EASY DECLUTTERING - Revolvist
Revolvist

EASY DECLUTTERING

EASY DECLUTTERING

Your issue:  Clutter. Maybe it’s kids toys or pet toys, maybe it’s piles of shoes by the front door. The clutter makes you appear messier than you are. It’s just that you’re so damn busy. You’re up early, home late. You’ve got to take care of your kids, decompress from your day, prepare dinner, clean the dishes, yadda yadda, yadda.

At the end of the day, the last thing you want to do with the little amount of time you have left (to yourself) is sit there and declutter. I get it. You want to get on Facebook, watch that show on your DVR, maybe just take a bath.

So, you delay the clean up. And you delay some more. And basic stuff becomes piles. Piles turn into clutter. And before you know it, your house is a mess. You decide to conquer the entire project in one day. That’s stupid. It’s the dumbest idea you can have, because you know you are going to burn out and give up. The trash bags and recycling and those clothes for the Salvation Army are just gonna have to sit there and wait to be taken out for another day.

The solution is easy: Declutter your home corner by corner. At the same time, prevent NEW clutter from forming, otherwise you’re just going in circles, never accomplishing shit.

Here are a few easy tips to stay on top of the clutter:

  1. Check your mail in the mail room. Don’t bring it home.
  2. Place junk mail immediately into recycling bins. Do one better by opening your mail in the mail room—toss the extra  junk that come with your bills. This way, mail doesn’t slowly become piles. (If you live in a house, keep a recycling bin by your front door—deal with the mail first).
  3. Do your laundry once a week. If you don’t, you’ll end up with an overflowing laundry basket and you’ll be the dick in your building who hogs all four machines at once. Doing laundry once a week feels like a lot, but it’s way more work to do four loads of laundry once a month.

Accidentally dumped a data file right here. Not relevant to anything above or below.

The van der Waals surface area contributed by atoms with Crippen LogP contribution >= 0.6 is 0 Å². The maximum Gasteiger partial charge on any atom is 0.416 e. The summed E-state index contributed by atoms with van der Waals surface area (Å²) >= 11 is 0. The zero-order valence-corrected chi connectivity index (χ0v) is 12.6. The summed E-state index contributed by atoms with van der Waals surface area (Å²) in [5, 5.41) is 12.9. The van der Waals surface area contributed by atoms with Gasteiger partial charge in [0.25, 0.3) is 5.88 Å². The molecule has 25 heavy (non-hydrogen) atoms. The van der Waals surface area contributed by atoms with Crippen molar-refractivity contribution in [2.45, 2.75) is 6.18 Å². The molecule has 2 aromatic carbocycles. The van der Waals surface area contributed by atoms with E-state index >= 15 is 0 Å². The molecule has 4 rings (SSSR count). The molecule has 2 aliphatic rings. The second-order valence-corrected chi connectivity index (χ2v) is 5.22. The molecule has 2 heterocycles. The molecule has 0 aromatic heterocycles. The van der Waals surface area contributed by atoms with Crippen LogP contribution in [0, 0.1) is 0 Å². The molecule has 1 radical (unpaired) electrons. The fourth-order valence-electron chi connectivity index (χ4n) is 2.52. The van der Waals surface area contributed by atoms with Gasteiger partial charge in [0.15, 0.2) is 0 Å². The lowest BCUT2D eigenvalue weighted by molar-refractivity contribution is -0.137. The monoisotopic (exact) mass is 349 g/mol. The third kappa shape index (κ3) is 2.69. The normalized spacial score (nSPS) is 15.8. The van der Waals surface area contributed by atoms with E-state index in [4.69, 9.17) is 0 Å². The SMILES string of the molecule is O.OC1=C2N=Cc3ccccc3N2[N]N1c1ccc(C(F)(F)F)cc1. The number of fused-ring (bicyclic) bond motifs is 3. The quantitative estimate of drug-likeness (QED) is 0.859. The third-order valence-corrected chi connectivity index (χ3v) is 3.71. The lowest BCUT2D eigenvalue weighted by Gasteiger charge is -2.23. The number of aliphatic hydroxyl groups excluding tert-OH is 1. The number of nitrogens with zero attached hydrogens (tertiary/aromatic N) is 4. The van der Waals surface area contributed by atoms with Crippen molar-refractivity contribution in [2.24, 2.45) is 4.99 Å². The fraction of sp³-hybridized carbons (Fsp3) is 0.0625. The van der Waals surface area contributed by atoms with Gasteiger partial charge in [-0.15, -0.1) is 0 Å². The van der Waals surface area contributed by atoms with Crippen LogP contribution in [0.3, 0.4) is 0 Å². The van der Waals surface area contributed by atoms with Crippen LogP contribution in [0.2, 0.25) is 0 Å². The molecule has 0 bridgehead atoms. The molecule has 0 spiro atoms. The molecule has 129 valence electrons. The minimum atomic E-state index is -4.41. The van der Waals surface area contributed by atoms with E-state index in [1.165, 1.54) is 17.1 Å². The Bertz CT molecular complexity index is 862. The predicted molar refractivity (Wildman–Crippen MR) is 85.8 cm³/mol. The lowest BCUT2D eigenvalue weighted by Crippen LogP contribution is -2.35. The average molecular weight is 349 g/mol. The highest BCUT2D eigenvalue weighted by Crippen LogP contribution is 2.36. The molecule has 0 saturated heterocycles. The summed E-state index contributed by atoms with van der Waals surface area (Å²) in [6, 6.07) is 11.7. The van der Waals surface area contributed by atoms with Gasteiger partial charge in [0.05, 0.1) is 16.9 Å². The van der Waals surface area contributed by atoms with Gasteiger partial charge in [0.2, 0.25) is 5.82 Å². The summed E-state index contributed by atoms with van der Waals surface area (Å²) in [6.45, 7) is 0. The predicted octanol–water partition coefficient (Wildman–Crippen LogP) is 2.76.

4. Boxes are for things; we’re supposed to be minimalists. Minimalists don’t need organization because minimalist don’t have things. Nice fantasy, but if you have kids or pets or a partner with a sunglass obsession … Cat toys belong in one small cigar box (he smokes Montecristo No. 2’s). Once the box is full, Mr. Muffin isn’t allowed to have more toys.
  5. Clean as you go. The reason we get so overwhelmed with stuff is that we do not clean as we go. We let the mail pile up one day, cat toys the next, shoes, coats and bags and before you know it the place is a mess, which leads to ….
  6. A place for everything and everything in it’s place. I have a “no shoes indoors’ rule in my home. I have a little antique wood bench by the front door, so, the first thing I do when I enter is kick ‘em off and store them underneath. I also drop my backpack on the bench and head into the living room. On the side table, I have a small glass tray where I keep my phone, wallet, and keys. I have a place for everything.  I’m never the guy who is ripping his apartment apart looking for my sunglasses. “A place for everything and everything in its place” sounds like a thing a 1940s housewife might say, but it’s really about living a more purposeful and relaxed life. Knowing where everything is, moves everything else a little easier.  

Destroy the perpetual cycle of letting stuff pile up until you realize you cannot live like that. No one WANTS to be a slob, we’re just too used to this routine —  until your mother says, “Clean up your room!” Now you’re 32. Say it to yourself. Follow these suggestions gradually. If you bite off more than you can chew and think you’ll be able to do all six of these at once, you’re cray.  

Kenneth Suna
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Kenneth Suna

Kenneth Suna is the founder of Revolvist. He lives and works in Washington, DC.
Kenneth Suna
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